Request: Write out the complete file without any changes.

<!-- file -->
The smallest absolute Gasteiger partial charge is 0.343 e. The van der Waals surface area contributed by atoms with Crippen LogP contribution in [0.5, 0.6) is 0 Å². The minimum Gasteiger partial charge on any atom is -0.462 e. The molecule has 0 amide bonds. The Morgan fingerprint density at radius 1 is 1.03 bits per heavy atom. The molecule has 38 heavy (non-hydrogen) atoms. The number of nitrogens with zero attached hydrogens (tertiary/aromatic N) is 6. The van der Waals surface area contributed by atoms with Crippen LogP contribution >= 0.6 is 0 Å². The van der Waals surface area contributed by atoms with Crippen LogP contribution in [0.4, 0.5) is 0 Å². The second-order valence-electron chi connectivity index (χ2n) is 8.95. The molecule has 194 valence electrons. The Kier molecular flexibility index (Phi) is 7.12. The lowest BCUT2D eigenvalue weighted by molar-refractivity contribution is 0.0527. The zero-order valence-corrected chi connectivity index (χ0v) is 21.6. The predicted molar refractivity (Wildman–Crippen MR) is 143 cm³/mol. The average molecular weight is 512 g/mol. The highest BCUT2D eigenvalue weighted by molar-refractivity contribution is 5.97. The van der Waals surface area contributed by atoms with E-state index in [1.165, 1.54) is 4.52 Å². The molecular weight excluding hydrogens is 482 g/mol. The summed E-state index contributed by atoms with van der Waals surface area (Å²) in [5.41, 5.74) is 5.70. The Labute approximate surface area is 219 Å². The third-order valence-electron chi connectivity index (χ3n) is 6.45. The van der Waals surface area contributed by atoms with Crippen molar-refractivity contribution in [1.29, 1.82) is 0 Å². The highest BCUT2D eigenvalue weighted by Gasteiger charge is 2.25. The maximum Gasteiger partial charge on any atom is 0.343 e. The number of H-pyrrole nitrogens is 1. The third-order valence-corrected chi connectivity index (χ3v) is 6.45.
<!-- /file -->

The smallest absolute Gasteiger partial charge is 0.343 e. The van der Waals surface area contributed by atoms with Crippen LogP contribution in [0.5, 0.6) is 0 Å². The minimum Gasteiger partial charge on any atom is -0.462 e. The molecule has 0 amide bonds. The Morgan fingerprint density at radius 1 is 1.03 bits per heavy atom. The molecule has 38 heavy (non-hydrogen) atoms. The number of nitrogens with zero attached hydrogens (tertiary/aromatic N) is 6. The van der Waals surface area contributed by atoms with Crippen LogP contribution >= 0.6 is 0 Å². The van der Waals surface area contributed by atoms with Crippen LogP contribution in [0.4, 0.5) is 0 Å². The second-order valence-electron chi connectivity index (χ2n) is 8.95. The molecule has 194 valence electrons. The Kier molecular flexibility index (Phi) is 7.12. The lowest BCUT2D eigenvalue weighted by molar-refractivity contribution is 0.0527. The zero-order valence-corrected chi connectivity index (χ0v) is 21.6. The predicted molar refractivity (Wildman–Crippen MR) is 143 cm³/mol. The average molecular weight is 512 g/mol. The highest BCUT2D eigenvalue weighted by molar-refractivity contribution is 5.97. The van der Waals surface area contributed by atoms with E-state index in [1.165, 1.54) is 4.52 Å². The molecular weight excluding hydrogens is 482 g/mol. The summed E-state index contributed by atoms with van der Waals surface area (Å²) in [5.41, 5.74) is 5.70. The Labute approximate surface area is 219 Å². The third-order valence-electron chi connectivity index (χ3n) is 6.45. The van der Waals surface area contributed by atoms with Crippen molar-refractivity contribution in [1.29, 1.82) is 0 Å². The highest BCUT2D eigenvalue weighted by Gasteiger charge is 2.25. The maximum Gasteiger partial charge on any atom is 0.343 e. The number of H-pyrrole nitrogens is 1. The third-order valence-corrected chi connectivity index (χ3v) is 6.45.